While Yume went on chatting to Renta, Yoshiki turned his gaze elsewhere. They were several miles away from where the others were camped in the mountainous “Middle Country”. They’d ridden a day and a half out of the Dead City to reach this secluded place. It was on Yoshiki’s advice that they’d come here, and the others were trusting that they wouldn’t be discovered. He knew this area well, and had hidden here before, so he felt confident in his decision. Not even Uneme questioned him- at the moment, they all had far too much on their minds.

     Anxiety is definitely the Special of the Day… served with a side of mistrust.

     Where to begin…

      Hironah would not even so much as look at Quen. Though she’d always disliked him, it was now obvious that her distaste had also been tempered with the belief that he was more than simply cold and inaccessible. He was an enemy. The night they’d all tumbled unexpectedly into the Rift, Kaiya and Hironah had decided to ask Quen about his experience. The Night’s Herald had been calm, friendly even, but Hironah’s frayed nerves had ignited her volatile temper. When Quen had been unable to provide a reasonable explanation for why he’d been left behind on the Universal Plane, she became furious, insisting that he quit lying and confess to whatever it was he was up to. It would’ve come to blows if Kaiya hadn’t been able to restrain the both of them.

     To make matters worse, Quen was quite displeased that Mirai was with them. He’d asked Uneme directly whether or not he’d been involved with her escape from the safehouse, igniting what erupted into a huge argument between the two men. In the midst of their fighting, Mirai had burst into tears, sobbing,

     “Stop talking about me like I’m some kind of- of thing. They don’t talk about me like that.” She gestured toward Hironah and the others. “I’m a person, too. And I hate you, Quen! I’m not going anywhere with you. I’d rather die!”

     When Quen informed her that she didn’t have one iota of choice in the matter, Mirai continued sobbing so violently that she passed out.

     It was at this point that Yoshiki decided he’d had enough of the newcomers. As far as he was concerned, his family was better off without them. He told Hironah as much in the middle of the night while he was meant to be sitting watch. With the exception of Seiken, who’d proven his worth, the rest of them were no more than useless, volatile baggage. While Hironah had agreed she’d be happier with Quen and Mirai far, far away, she’d wavered on the subject of Uneme. Yoshiki didn’t kid himself. He knew exactly why that was, and couldn’t help but eye his cousin with disappointment.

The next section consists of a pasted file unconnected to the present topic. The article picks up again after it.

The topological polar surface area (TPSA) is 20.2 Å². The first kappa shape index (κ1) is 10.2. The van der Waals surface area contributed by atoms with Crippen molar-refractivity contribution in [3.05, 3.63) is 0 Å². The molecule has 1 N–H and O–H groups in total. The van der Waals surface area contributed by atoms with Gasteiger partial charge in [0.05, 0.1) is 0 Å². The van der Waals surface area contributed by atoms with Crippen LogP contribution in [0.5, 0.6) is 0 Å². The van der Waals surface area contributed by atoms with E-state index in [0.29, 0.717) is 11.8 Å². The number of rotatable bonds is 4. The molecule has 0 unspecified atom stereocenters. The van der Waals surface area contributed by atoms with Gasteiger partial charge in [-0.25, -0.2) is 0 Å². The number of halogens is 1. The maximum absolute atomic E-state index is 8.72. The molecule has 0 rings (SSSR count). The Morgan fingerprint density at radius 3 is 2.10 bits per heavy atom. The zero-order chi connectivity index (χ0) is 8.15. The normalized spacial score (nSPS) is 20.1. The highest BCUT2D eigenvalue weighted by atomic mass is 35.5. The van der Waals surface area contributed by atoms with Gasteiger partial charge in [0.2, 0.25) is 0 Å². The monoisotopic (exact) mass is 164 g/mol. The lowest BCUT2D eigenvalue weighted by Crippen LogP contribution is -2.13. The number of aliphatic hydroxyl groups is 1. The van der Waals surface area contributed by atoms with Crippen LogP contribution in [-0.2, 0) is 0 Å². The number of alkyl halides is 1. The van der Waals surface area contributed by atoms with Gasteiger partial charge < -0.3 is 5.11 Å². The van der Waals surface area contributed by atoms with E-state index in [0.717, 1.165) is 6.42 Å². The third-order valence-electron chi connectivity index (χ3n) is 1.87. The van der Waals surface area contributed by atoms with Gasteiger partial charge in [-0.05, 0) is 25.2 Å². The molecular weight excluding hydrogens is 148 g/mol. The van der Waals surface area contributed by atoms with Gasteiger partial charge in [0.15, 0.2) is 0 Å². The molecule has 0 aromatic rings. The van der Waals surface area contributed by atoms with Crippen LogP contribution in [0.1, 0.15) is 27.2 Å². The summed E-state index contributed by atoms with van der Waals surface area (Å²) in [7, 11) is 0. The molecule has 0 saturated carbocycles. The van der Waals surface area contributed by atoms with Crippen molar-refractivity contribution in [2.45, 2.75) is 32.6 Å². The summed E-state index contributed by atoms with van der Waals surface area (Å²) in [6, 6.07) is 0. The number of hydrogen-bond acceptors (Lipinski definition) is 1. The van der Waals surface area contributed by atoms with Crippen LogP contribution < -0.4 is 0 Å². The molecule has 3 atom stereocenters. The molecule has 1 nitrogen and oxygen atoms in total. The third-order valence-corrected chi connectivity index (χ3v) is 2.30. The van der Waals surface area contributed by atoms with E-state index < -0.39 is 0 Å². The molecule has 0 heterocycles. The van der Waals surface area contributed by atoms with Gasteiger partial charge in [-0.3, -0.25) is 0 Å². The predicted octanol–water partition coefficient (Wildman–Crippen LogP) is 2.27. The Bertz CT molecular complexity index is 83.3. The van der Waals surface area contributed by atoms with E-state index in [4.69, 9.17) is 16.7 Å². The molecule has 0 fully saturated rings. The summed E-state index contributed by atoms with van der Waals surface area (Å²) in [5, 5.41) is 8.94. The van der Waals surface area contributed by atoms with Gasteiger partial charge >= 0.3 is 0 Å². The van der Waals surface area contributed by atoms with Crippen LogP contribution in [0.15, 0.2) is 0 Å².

When Kaiya informed the others that he’d need to journey to Elysium in order to learn the answers to the numerous questions surrounding the presence of the Rift, it was finally decided- after much debate- that they’d make camp in a secluded area and he would go from there. At first, both Hironah and Kaiya had felt that it would probably be safest at Kamitouki, while Yoshiki argued that they ought to use Sirrah’s headquarters. It was Yume who’d suggested going someplace else entirely, somewhere the spies of the Ghost Clan wouldn’t know to look for them. She made such a good case that the others were eventually inclined to agree.

     When they were to depart the Dead City, Quen had planned on parting ways with the rest, taking Mirai back to the Musubiki. In the end, Hironah had decided to allow Uneme to choose his own path. He opted to remain with her. None of the others were surprised. However, as they were packing and preparing to leave, Mirai suddenly turned her empty eyes on Quen, and an unfamiliar look of cold determination crept over her face. With incredible speed, she withdrew from her robe a dagger, stolen in the middle of the night- it appeared to be one of Yoshiki’s- and held it against her own chest.

     “I told you I’d rather die, Quen. I meant it.”

     Everyone stopped what they were doing to stare at Mirai.

     “Don’t be ridiculous, Mirai,” Quen said without emotion.

     “I’m not being ridiculous. I don’t belong to you. If this is the only way I can prove it, fine.”

     “Mirai,” Kaiya said evenly, moving very slowly toward where she stood. “You don’t have to go with Quen if you feel that strongly about it. You can stay with us, or we could take you somewhere else.”

     “That’s not a decision you can make,” Quen informed Kaiya. “Mirai belongs with the Musubiki, not with you. She’s not really going to hurt herself.”

     For a few seconds, nothing happened.

     “That’s enough, Mirai,” Quen’s cold voice barked.